Turning to the subject of grass, the main areas that we know we are behind on in terms of not having done them at all this season yet are the top of Philomel Hill, Dairy Paddock Road and Dean Street and of course the bank in front of the Town hall. And we have indeed urged our contractor who has responsibility for those areas to leap into action. Indeed they might even have started. There are some other areas that need cutting again and the works orders for those are being sorted now. Growth has slowed down and this will hopefully help us finally catch up.

With the thistles the plan is to do something like a litter pick to remove the plants and bag them. And then burn them to try and reduce seed spread from this year’s crop which should commence shortly.

Two weeks ago I actually walked every street in town so that I could see for myself just what the picture was and to be honest, every road outside the centre of Stanley required attention in one form or another.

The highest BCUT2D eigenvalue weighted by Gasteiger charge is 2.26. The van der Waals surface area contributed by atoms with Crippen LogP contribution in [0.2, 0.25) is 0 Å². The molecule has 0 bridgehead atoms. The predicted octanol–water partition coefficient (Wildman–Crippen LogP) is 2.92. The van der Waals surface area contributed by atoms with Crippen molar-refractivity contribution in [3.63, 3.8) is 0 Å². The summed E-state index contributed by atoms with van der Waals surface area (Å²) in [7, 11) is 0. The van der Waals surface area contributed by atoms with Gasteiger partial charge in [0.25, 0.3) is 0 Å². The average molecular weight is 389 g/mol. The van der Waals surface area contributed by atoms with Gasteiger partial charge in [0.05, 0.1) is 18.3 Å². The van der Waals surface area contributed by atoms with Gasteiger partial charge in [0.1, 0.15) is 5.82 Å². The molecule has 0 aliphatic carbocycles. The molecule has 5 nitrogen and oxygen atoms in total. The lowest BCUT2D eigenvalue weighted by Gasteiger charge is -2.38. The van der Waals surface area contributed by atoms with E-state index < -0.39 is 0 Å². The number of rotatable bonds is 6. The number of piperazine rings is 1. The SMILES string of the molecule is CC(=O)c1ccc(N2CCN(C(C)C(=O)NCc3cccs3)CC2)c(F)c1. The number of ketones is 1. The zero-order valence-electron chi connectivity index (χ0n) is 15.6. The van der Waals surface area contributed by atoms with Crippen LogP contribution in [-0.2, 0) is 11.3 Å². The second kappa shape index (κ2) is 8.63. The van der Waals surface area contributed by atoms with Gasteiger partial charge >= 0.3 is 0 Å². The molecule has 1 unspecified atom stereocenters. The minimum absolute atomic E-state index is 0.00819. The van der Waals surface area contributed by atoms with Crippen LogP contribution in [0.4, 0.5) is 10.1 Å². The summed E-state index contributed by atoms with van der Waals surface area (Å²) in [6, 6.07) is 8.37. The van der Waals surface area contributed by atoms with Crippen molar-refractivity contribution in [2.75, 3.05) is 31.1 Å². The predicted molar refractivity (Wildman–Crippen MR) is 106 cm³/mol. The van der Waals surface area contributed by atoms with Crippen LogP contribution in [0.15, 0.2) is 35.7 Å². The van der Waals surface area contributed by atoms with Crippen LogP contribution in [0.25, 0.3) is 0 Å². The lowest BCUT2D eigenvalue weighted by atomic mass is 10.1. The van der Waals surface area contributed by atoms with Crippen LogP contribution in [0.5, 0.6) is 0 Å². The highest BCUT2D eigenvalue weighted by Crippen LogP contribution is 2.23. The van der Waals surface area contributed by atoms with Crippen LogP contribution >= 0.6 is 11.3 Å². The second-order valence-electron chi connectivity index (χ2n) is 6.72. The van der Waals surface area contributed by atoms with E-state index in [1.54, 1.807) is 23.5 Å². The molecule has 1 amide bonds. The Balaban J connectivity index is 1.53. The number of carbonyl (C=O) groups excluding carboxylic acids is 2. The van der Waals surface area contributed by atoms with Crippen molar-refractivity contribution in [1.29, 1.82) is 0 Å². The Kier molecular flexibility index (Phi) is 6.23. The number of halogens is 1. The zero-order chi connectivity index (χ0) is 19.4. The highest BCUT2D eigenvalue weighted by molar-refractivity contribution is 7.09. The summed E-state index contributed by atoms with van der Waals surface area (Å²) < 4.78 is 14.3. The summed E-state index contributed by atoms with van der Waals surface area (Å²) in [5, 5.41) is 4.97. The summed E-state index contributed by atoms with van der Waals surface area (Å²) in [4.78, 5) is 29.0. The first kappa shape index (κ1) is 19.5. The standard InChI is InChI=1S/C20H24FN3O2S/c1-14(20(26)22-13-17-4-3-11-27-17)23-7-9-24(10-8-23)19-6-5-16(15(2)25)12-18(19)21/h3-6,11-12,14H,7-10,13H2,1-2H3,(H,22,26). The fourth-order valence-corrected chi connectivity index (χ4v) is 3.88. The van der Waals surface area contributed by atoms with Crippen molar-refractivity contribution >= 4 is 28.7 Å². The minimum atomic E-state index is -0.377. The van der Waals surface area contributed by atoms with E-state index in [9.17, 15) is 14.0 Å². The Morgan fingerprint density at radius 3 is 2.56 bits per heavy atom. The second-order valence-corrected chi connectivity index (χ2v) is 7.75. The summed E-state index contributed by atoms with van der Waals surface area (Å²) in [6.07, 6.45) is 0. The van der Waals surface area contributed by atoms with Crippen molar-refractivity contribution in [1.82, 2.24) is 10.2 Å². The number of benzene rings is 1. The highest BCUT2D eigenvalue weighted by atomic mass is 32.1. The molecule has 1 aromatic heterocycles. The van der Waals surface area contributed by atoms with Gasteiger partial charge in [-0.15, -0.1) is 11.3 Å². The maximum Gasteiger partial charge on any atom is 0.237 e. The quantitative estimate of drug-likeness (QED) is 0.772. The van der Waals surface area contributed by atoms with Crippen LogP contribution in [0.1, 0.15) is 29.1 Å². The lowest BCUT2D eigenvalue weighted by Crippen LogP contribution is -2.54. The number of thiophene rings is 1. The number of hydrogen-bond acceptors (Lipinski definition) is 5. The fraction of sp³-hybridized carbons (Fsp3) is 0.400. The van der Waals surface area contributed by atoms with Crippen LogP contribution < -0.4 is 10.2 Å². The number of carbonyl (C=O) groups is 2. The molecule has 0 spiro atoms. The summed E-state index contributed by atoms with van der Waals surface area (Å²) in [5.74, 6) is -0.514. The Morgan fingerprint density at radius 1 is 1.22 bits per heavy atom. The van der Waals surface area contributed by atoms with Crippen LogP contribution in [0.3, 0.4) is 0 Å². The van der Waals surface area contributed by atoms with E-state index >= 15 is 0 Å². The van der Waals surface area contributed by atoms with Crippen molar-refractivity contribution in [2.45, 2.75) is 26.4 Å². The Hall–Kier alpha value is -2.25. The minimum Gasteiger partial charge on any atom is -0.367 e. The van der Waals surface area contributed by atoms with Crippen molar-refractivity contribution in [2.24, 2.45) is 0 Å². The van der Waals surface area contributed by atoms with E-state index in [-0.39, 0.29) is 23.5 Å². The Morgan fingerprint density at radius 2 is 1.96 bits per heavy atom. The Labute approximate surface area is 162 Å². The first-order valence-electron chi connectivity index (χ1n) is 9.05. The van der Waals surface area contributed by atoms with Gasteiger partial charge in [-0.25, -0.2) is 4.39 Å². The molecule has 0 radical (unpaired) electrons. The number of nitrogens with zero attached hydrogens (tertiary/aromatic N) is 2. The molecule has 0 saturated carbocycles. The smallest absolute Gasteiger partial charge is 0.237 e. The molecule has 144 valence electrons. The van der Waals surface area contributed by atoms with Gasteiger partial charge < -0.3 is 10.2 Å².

As far as the grass went along those roads, I did form the opinion that with a few guys and a good run of weather you could probably blitz the whole town in about a week.

It would be improper of me to comment or indeed enter into discussion about the merits of one contractor over another but what I will say is this: After the season ends there is always a review done as to how the season went and what if any changes need to be made with the new season coming. I will require assurances that next season will not be the same as this one and that whatever changes that are required are made to make sure that those who hold the contracts have the equipment, the staff and whatever else is needed to be able to deliver on their contractual obligations.

I fully accept that we cannot control the weather or major breakdowns but there has to be resilience both in matters of machinery and staff, for example. The same goes for the spraying. I will need to be reassured that this coming season it will be done in a timely manner both in-house or by a contractor.

Thank-you.

The Debate:

There was no debate on The Hon Mr Gavin Short, MLA’s report.